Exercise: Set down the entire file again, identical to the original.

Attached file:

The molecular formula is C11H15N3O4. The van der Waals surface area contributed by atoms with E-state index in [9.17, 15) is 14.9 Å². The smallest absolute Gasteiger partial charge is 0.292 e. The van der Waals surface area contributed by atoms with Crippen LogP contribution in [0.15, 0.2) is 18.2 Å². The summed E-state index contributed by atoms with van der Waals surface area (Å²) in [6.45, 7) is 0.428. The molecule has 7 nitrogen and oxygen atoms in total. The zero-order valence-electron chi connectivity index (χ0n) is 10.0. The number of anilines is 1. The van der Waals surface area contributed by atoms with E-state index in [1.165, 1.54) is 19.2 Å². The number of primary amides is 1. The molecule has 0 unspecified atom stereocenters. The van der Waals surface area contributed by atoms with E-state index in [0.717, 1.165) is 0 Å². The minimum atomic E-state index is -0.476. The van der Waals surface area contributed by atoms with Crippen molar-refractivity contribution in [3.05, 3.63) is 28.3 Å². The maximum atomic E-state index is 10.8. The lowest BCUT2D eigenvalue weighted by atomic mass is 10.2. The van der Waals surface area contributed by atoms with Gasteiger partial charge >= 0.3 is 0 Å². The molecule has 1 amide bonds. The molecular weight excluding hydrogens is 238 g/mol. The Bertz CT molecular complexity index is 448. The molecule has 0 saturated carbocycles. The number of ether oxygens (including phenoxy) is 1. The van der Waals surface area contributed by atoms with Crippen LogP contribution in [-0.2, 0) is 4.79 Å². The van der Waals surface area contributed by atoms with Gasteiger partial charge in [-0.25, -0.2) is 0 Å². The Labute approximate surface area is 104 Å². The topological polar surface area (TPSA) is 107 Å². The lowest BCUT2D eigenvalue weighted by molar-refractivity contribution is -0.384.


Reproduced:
The molecular formula is C11H15N3O4. The van der Waals surface area contributed by atoms with E-state index in [9.17, 15) is 14.9 Å². The smallest absolute Gasteiger partial charge is 0.292 e. The van der Waals surface area contributed by atoms with Crippen LogP contribution in [0.15, 0.2) is 18.2 Å². The summed E-state index contributed by atoms with van der Waals surface area (Å²) in [6.45, 7) is 0.428. The molecule has 7 nitrogen and oxygen atoms in total. The zero-order valence-electron chi connectivity index (χ0n) is 10.0. The number of anilines is 1. The van der Waals surface area contributed by atoms with E-state index in [1.165, 1.54) is 19.2 Å². The number of primary amides is 1. The molecule has 0 unspecified atom stereocenters. The van der Waals surface area contributed by atoms with E-state index in [0.717, 1.165) is 0 Å². The minimum atomic E-state index is -0.476. The van der Waals surface area contributed by atoms with Crippen molar-refractivity contribution in [3.05, 3.63) is 28.3 Å². The maximum atomic E-state index is 10.8. The lowest BCUT2D eigenvalue weighted by atomic mass is 10.2. The van der Waals surface area contributed by atoms with Gasteiger partial charge >= 0.3 is 0 Å². The molecule has 1 amide bonds. The molecular weight excluding hydrogens is 238 g/mol. The Bertz CT molecular complexity index is 448. The molecule has 0 saturated carbocycles. The number of ether oxygens (including phenoxy) is 1. The van der Waals surface area contributed by atoms with Crippen LogP contribution in [-0.2, 0) is 4.79 Å². The van der Waals surface area contributed by atoms with Gasteiger partial charge in [-0.25, -0.2) is 0 Å². The Labute approximate surface area is 104 Å². The topological polar surface area (TPSA) is 107 Å². The lowest BCUT2D eigenvalue weighted by molar-refractivity contribution is -0.384.